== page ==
Traditional Chinese Medicine – Part I: The Ying and Yang of Health

Suggested Citation: Garko, M. G. (2014, March). Traditional Chinese medicine – Part I:   The yin and yang of health. Health and Wellness Monthly. Retrieved (insert month, day, year), from www.letstalknutrition.com.

 

Traditional Chinese Medicine – Part I: The Ying and Yang of Health

 

Michael Garko, Ph.D.

Syndicated Host-Producer

 

Introduction

 

Throughout its development for more than five thousand years, Chinese medicine has been predicated on the simple principle of health as balance and ill-health as imbalance. More specifically, practitioners of Chinese medicine have conceived of health as two opposing forces (called Yin and Yang) existing within the body in a balanced state and ill-health as a state of imbalance with one of the elements of the Yin-Yang dialectic dominating over the other. One of the consequences of the body being in a state of internal imbalance is a blocking of and deficiency in the flow of qi (pronounced chi) or energy (referred to as vital energy, life force or life energy) circulating in channels throughout the body.

 

The principle of health as a balance and ill-health as an imbalance of opposing forces is somewhat of an abstract and alien concept in the practice of Western medicine. However, as it was alluded to above it has been the guiding principle in Chinese medicine and its most recent incarnation called Traditional Chinese Medicine (TCM).

 

The March, 2014, issue of Health and Wellness Monthly focuses on the Yin and Yang of health. The Yin-Yang concept is complex in nature. How it is implicated in health would require far more space than a monthly newsletter. Nevertheless, since it is central to TCM’s theory of what creates and constitutes health and illness, a brief discussion on the Yin-Yang principle is offered to provide a bit more understanding of how this important concept is implicated in creating, maintaining and restoring health and how certain herbs can help balance the forces of Yin and Yang within a person. Next month’s issue of Health and Wellness Monthly will focus on a combination of herbs serving as a whole body tonic to balance the forces of Yin and Yang, and thereby, help to restore and maintain overall health.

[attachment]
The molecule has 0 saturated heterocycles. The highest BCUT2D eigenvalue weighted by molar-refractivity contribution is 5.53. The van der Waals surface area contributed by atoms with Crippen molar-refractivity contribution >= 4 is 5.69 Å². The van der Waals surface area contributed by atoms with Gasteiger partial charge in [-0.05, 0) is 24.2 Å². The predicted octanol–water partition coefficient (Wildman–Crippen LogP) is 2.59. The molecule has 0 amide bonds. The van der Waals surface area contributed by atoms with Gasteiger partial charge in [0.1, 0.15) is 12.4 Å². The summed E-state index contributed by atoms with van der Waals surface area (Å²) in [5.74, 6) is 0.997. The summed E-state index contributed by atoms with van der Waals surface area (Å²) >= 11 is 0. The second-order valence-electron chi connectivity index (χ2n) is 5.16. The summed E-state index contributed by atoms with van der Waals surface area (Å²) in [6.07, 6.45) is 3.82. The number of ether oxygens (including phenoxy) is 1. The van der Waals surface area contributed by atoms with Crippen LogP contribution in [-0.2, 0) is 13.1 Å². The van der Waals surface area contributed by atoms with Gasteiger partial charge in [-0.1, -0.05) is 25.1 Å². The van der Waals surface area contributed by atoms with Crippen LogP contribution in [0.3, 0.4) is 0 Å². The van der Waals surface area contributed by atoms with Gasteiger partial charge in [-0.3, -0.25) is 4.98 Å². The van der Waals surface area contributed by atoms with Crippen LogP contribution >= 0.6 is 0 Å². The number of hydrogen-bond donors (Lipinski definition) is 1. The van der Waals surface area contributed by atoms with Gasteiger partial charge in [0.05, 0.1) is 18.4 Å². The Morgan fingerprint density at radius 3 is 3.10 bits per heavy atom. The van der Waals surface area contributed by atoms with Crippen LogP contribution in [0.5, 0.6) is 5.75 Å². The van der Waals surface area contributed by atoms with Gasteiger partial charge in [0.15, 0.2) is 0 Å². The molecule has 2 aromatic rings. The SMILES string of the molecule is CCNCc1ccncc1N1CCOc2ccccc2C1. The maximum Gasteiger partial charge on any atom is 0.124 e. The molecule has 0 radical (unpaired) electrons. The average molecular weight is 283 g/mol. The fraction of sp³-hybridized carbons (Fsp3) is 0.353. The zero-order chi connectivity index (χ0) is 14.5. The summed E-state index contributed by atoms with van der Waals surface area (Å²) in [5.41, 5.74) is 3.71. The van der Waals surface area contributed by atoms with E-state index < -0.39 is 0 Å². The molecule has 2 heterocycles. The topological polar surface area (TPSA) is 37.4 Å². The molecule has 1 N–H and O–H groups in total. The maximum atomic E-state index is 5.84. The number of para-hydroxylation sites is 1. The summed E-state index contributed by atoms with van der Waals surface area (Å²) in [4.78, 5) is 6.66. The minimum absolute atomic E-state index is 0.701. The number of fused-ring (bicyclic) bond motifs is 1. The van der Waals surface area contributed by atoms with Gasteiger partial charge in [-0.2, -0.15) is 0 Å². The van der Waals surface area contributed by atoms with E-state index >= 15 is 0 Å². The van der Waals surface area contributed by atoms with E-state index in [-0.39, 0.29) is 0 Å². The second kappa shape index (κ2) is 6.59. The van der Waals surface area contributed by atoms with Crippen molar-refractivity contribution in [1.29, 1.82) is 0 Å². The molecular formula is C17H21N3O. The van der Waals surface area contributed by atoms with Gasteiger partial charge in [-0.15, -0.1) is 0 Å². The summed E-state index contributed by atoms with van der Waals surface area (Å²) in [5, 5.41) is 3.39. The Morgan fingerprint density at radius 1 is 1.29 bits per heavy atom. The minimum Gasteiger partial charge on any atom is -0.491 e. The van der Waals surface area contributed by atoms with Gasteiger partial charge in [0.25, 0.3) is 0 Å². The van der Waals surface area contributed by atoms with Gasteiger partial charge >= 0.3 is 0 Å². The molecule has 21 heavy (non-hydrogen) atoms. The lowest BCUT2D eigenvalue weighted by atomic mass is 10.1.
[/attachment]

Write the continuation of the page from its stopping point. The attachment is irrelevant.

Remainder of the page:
Ying and Yang

 

The principle of Yin and Yang is derived from Taoist philosophy. In a real sense, the Yin-Yang principle possesses a worldview quality in that it is intended to capture the idea that all phenomena, including life processes, contain and are balanced by interacting forces/energies (i.e., Yin and Yang) in polar opposition to one another. In his discussion of the Yin-Yang principle and its defining feature of polar opposites, Reid (1994) comments that “without polarity material worlds and physical bodies could not exist, and without polar fields energy could not function, essence could not take  form, and the rhythmic cycles of nature could not transpire” (p. 24).

 

Continuing, Reid (1994) provides a succinct description of the philosophic, worldview dimension of the Yin-Yang principle as defined by the notion of polarity:

 

The principle of polarity applies equally to human energy and electric energy, the circulation of blood in veins and the flow of water in drivers, the rotation of planets around the sun and of electrons around the nucleus of an atom. It is a law with no loopholes, a rule without exceptions, and therefore those who understand and apply it in their lives enjoy the distinct advantage of being on the ‘right side of the law’, living in harmony with the entire universe, and acting in accord rather than in conflict with nature’s cyclic patterns (Reid, 1994, pp. 24-25).